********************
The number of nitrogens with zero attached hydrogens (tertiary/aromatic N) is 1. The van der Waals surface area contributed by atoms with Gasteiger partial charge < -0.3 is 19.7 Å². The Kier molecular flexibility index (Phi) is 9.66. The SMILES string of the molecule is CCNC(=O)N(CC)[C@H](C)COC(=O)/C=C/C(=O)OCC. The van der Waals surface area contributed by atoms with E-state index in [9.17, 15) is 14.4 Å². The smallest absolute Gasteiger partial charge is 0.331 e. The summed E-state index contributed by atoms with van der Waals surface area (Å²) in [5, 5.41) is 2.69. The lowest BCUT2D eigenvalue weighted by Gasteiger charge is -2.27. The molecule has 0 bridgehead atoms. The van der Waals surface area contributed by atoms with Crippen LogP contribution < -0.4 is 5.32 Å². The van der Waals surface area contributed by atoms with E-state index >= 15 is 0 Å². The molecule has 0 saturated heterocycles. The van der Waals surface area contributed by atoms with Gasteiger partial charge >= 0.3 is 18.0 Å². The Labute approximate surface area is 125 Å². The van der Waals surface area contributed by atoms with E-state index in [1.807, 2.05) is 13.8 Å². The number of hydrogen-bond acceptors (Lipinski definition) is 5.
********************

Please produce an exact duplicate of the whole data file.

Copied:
The number of nitrogens with zero attached hydrogens (tertiary/aromatic N) is 1. The van der Waals surface area contributed by atoms with Gasteiger partial charge < -0.3 is 19.7 Å². The Kier molecular flexibility index (Phi) is 9.66. The SMILES string of the molecule is CCNC(=O)N(CC)[C@H](C)COC(=O)/C=C/C(=O)OCC. The van der Waals surface area contributed by atoms with E-state index in [9.17, 15) is 14.4 Å². The smallest absolute Gasteiger partial charge is 0.331 e. The summed E-state index contributed by atoms with van der Waals surface area (Å²) in [5, 5.41) is 2.69. The lowest BCUT2D eigenvalue weighted by Gasteiger charge is -2.27. The molecule has 0 bridgehead atoms. The van der Waals surface area contributed by atoms with Crippen LogP contribution < -0.4 is 5.32 Å². The van der Waals surface area contributed by atoms with E-state index >= 15 is 0 Å². The molecule has 0 saturated heterocycles. The van der Waals surface area contributed by atoms with Gasteiger partial charge >= 0.3 is 18.0 Å². The Labute approximate surface area is 125 Å². The van der Waals surface area contributed by atoms with E-state index in [1.807, 2.05) is 13.8 Å². The number of hydrogen-bond acceptors (Lipinski definition) is 5.